Memorial of Saints Timothy and Titus, Bishops

Lectionary: 520/318

Here are my mother and my brothers.
For whoever does the will of God
is my brother and sister and mother.”


Several years before she died my mother took up daily reading of the Bible, three chapters each day. I happened to be at home while she was reading Saint Paul's letters. Although she had little more than the footnotes of her Saint Joseph edition to inform her reading of these ancient texts, she enjoyed this affectionate, opinionated, fiercely loyal, irascible, utterly fearless saint. 

If Saint Paul liked you, you had a friend for life. If he didn't, you'd best avoid his company. Fortunately he liked a lot of people and was loved by many more, including those who pick up his letters many centuries later.

Saint Paul knew the Body of Christ as his friends, disciples and fellow travellers. It was never a "mystical body" to him, but a very real, sweaty, short-sighted, enthusiastic, courageous group of people. They were men and women, old and young. He knew individuals and their families, as he demonstrates in his second letter to Timothy, referring to his grandmother Lois and his mother Eunice. 

Speaking of his disciples, Saint Francis would share Paul's vision of church when he said, "The Lord gave me brothers." In Kentucky we might say, "you fellows" or in New Jersey, "youse guys." The Church is -- quite simply -- people.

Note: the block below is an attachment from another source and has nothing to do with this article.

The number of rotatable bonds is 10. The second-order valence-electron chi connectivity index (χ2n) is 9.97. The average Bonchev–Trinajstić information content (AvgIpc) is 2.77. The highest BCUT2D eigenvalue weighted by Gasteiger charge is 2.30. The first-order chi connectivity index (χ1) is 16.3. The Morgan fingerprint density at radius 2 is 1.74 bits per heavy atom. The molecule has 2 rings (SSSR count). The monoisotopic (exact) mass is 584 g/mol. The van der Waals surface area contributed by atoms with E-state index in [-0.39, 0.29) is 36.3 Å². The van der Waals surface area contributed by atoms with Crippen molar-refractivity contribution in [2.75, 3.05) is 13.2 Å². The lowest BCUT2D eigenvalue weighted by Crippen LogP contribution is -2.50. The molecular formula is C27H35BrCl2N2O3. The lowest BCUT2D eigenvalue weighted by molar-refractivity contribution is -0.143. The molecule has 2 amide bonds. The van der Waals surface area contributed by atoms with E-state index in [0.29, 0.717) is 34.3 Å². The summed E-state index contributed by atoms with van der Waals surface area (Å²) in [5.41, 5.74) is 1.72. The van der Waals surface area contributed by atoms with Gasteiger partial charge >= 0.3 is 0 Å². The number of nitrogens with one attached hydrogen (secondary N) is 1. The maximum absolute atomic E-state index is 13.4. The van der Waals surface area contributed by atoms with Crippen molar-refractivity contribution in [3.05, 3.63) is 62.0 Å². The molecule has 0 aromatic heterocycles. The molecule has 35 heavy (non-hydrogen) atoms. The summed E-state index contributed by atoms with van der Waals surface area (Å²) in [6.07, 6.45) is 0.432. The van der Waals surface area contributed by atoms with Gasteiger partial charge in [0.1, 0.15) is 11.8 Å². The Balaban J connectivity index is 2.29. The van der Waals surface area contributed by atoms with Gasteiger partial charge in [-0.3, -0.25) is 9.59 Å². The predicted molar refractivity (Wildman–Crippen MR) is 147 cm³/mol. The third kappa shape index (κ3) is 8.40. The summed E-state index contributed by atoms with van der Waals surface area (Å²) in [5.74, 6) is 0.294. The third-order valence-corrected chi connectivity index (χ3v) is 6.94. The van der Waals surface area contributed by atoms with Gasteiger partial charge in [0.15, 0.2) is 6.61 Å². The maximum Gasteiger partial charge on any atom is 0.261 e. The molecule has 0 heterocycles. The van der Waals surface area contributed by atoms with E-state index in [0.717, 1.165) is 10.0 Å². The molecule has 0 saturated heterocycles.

When I want to know what is God like I look at the community I live with. If I want to show God my love I go the extra mile for someone near to me. 

We begin each Mass with, "The Grace of our Lord Jesus Christ and the Love of God and the Communion of the Holy Spirit be with you all." 

If we happen to open our eyes and see the communion at that moment, we will know what Saint Paul knew, and what Jesus was talking about when he said, 
“Here are my mother and my brothers. For whoever does the will of God is my brother and sister and mother.”

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I love to write. This blog helps me to meditate on the Word of God, and I hope to make some contribution to our contemplations of God's Mighty Works.

Ordinarily, I write these reflections two or three weeks in advance of their publication. I do not intend to comment on current events.

I understand many people prefer gender-neutral references to "God." I don't disagree with them but find that language impersonal, unappealing and tasteless. When I refer to "God" I think of the One whom Jesus called "Abba" and "Father", and I would not attempt to improve on Jesus' language.

You're welcome to add a thought or raise a question.